If you find yourself under attack, and you successfully protect yourself, what is the worst that can happen?
Steven Levine: The worst that can happen is that you go to prison for the rest of your life, especially if you kill somebody. In California, even if you have a valid self-defense claim, the DA’s office will typically still file charges on you. I recently had a client, a 50-year-old nurse, who was in her own home when her ex-boyfriend (for 26 years) came over. He’d moved out 7 months earlier. There was a small history of domestic violence. But in fact, he had recently assaulted their 22-year-old daughter by head-butting her. While they were discussing things downstairs in the living room, he picked up a sledgehammer. She grew worried, told him to leave, and retreated upstairs. He put down the hammer but followed her upstairs and told her he did not have to leave. Once upstairs, he was yelling at her. Finally, she grabbed her gun. She’s a cancer survivor. She’s had a double mastectomy. She’s half his size, and she told him to leave. He went for the gun, and she shot him. The bullet went through his rib cage and he died. She tried to save him by doing CPR.
The jury convicted her of murder despite the fact that she said that she was scared for her life. Again, the general principle is correct as far as the law is concerned: You can defend yourself as long as you’re scared of great bodily injury — and that’s not such a high standard. Great bodily injury could be pretty much anything. I was just at a preliminary hearing the other day where the complaining witness had been hit and received two bruises under the eye. This qualified as great bodily injury. But you have to realize there are standards that apply to the cops and to prosecutors, and there are standards that apply to ordinary defendants.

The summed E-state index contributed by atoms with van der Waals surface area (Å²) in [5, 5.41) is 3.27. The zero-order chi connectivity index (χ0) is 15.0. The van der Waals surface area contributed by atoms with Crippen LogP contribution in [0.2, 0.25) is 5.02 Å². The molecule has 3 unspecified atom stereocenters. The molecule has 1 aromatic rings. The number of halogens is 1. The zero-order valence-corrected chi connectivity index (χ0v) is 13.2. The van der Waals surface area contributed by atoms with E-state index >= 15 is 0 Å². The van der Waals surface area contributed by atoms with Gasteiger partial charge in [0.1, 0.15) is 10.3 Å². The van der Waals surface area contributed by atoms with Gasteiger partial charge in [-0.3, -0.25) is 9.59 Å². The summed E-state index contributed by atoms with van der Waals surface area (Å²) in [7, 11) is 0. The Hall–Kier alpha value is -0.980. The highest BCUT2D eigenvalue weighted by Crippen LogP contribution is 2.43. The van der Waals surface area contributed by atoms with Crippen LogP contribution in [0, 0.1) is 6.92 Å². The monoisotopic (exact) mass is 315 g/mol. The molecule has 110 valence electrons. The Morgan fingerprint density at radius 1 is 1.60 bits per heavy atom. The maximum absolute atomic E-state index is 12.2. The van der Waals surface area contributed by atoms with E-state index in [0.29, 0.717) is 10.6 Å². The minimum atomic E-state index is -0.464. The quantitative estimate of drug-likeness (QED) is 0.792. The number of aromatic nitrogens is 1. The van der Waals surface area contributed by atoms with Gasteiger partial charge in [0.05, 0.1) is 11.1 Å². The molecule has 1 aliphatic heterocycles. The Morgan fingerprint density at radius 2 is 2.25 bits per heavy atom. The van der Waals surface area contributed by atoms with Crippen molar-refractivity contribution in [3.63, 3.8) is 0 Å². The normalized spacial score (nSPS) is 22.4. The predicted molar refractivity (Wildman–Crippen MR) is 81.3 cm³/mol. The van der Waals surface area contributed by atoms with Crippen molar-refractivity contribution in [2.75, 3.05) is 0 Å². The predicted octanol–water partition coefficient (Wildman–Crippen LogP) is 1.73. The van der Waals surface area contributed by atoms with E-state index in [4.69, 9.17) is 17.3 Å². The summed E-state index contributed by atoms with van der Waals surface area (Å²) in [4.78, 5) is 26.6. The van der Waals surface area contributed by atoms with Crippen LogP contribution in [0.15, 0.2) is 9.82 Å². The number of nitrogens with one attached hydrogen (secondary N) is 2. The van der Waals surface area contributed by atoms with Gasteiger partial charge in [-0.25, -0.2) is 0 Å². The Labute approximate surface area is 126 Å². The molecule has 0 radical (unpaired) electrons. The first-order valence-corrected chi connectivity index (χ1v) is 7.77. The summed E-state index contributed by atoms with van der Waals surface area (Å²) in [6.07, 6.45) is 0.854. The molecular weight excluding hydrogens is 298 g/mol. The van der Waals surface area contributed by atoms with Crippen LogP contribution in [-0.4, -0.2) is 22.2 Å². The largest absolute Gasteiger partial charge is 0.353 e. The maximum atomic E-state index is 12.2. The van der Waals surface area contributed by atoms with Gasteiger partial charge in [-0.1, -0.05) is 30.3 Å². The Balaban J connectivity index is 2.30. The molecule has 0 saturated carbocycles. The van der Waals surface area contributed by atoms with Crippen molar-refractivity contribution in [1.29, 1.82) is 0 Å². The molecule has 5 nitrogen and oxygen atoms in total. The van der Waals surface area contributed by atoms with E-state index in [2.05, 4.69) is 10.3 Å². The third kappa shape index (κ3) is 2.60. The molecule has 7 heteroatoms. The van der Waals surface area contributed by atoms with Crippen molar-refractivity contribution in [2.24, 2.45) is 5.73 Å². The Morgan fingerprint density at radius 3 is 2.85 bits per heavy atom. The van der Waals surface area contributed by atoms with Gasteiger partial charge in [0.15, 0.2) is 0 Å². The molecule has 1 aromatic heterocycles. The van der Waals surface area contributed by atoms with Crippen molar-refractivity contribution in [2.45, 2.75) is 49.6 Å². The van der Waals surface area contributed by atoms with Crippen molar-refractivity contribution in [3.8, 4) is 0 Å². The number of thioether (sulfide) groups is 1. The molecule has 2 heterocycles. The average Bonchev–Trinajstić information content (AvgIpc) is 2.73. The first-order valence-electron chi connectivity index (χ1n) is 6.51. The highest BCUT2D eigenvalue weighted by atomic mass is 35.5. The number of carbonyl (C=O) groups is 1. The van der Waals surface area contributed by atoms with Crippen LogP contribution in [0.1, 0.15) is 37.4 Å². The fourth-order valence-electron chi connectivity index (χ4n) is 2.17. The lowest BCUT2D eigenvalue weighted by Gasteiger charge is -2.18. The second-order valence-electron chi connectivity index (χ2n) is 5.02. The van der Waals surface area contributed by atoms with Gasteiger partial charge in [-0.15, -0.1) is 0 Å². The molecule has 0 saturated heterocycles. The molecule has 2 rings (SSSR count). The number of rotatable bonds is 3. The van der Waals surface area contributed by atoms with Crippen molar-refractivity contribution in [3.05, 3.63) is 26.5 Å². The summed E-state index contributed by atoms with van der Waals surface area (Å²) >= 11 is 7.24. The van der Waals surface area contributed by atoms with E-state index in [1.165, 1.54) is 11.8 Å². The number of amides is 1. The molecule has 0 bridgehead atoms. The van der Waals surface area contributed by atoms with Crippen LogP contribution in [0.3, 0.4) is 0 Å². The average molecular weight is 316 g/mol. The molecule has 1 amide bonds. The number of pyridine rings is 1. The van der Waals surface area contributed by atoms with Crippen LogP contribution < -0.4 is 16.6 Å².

Most people do not succeed with self-defense claims in California, Levine says — but that’s not the whole story:
Rory Miller: In my experience, most of the people who claimed self-defense had been involved in a mutual fight and were rationalizing it as self-defense. One exception was a man who had shot two notorious dealers who broke into his home. When I got the story from him, he left out the part where he had robbed these guys at gunpoint a few hours earlier.
Some cases are unambiguous though:
Sam Harris: Steve, how do things change if a person is attempting to rob me? I haven’t been assaulted — but the other person is implicitly threatening me with the prospect of violence by saying that if I comply with his instructions, I won’t get hurt.
Steven Levine: If you’re being robbed, you can just kill the other person.
Sam Harris: Are you kidding?
Steven Levine: If you’re being robbed, you can take out your gun and shoot the person dead, and no one will prosecute you.
Sam Harris: There’s no requirement to drop your wallet and run, in the hopes of avoiding violence?
Steven Levine: None at all.
Sam Harris: Huh…